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Banks – the frozen lubricant

How much exposure do banks have on their books? What is their financial strength? Can they withstand a Greek default, or worse? Have they learned the lessons from 2008?

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With the Greek tragedy unfolding and making daily headlines, many investors and policymakers are starting to zoom in on the global banking sector. How much exposure do banks have on their books? What is their financial strength? Can they withstand a Greek default, or worse? Have they learned the lessons from 2008? These are important questions – not just to assess potential systemic risks, but also to see if the banks can act as lubricant to get the economy going again by providing cheap credit to companies and consumers. To assess the potential threat of a global banking crisis, you need to take a closer look at the bank’s balance sheets and at the potential sources for additional funding.

In short, there are two major problems facing banks: 1. Peripheral sovereign exposure and 2. availability of funding. Banks can have direct exposure to peripheral sovereign debt or indirectly through exposure to other banks with large peripheral sovereign debt positions, and risk facing significant write downs on these loans. In addition the banks face a looming recession that could lead to higher non-performing loans levels on both their corporate as well as consumer loans.

The deep and complex inter-connections within the banking system make it appear like a house of cards: if one fails, we risk the collapse of all banks. So intransparency about the sovereign debt exposures leads to a lower level of trust among banks, leading to problem nr. 2: availability of funding. Funding is a scarce resource these days with capital markets closed for raising senior debt, and is only available in the form of covered bonds (senior bonds with collateral). Interbank deposits are becoming increasing expensive, if available at all. And the cost of attracting and retaining retail deposits is going up. The ECB recognizes this funding problem and is available to provide liquidity to banks if needed, but this also comes at a cost.

The above is putting pressure on the banks’ profit and loss account, which is being eroded by the higher funding cost and the requirement to add to loan-loss reserves to cover potential losses from declining asset quality. It is also not helping the banks’ capital base. Since the bailouts of 2008 and 2009, banks are under increasing pressure to raise capital levels to reduce the risk that future government bail-outs would become necessary.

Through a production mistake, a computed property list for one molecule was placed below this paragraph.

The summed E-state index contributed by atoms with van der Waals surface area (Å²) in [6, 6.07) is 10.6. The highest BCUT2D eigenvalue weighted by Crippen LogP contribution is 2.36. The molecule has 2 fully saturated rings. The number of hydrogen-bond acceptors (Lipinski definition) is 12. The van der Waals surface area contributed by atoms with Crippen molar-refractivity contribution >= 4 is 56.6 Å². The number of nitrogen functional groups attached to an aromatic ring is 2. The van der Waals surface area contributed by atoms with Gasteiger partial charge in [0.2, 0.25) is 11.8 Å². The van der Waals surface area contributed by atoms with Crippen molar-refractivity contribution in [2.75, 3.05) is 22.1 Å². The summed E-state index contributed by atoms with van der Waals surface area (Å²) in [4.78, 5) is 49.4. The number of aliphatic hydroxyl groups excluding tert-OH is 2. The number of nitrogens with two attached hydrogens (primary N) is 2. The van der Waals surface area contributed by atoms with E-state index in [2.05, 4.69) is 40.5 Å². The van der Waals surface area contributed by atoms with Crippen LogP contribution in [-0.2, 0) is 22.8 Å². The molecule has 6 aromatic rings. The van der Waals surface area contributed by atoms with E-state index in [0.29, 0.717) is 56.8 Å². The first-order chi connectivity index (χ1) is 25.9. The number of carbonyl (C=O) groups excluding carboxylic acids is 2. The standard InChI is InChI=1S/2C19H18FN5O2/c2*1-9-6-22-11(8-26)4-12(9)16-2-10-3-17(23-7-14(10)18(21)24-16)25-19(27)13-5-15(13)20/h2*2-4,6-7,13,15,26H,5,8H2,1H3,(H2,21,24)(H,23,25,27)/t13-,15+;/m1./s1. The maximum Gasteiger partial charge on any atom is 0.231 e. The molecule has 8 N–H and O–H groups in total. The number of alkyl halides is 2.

Instead, what we have witnessed this year is capital erosion from sovereign debt write-downs and lower than expected retained earnings. With capital markets closed to issue new share capital or subordinated debt, this leaves only a few options for banks to comply with the increased capital requirements from their regulators.

The best way to simulate the economy today is through government induced incentives such as tax reliefs, subsidies, expenditure programs, etc. However, governments today focus on austerity rather than spending
Hans Stoter

We expect that bank management’s least preferred option would be to apply for capital support from the government. The banks just repaid (most of) the 2008/2009 support, and are not looking forward to renewed negative headlines, public scrutiny and political influence on how to run the bank, including their compensation structures. So what we expect banks to do instead is: Reduce lending activities, raise lending margins, cut costs, de-risk the balance sheet, and push their clients to the debt capital markets.

The result of this is a “frozen lubricant”, which will impact mainly the small & medium-sized companies and consumers. Larger companies with access to the debt capital markets are much less impacted as they can issue bonds to attract funding (although current market volatility currently only allows for the strongest corporates to issue new debt).

The cost of debt capital is very low due to the continued monetary stimulus, but this is only available to the larger companies. These companies can still do well in the current challenging economic environment. But don’t look at banks to fuel economic growth by supplying cheap credit to small & medium-sized companies and consumers. It’s not in their interest to do so.

The best way to simulate the economy today is through government induced incentives such as tax reliefs, subsidies, expenditure programs, etc. However, governments today focus on austerity rather than spending. The above leads to a rather grim conclusion for the overall economy: Zero to low growth for longer, until the debt-financed economic balloon has been deflated. The investment opportunities in this ‘Japan-like’ environment are few. Corporate bonds could be one of them. As an indication: Japanese corporate credit spreads are by far the lowest in the world!

Hans Stoter , November 2011

Article also available in : English EN | français FR

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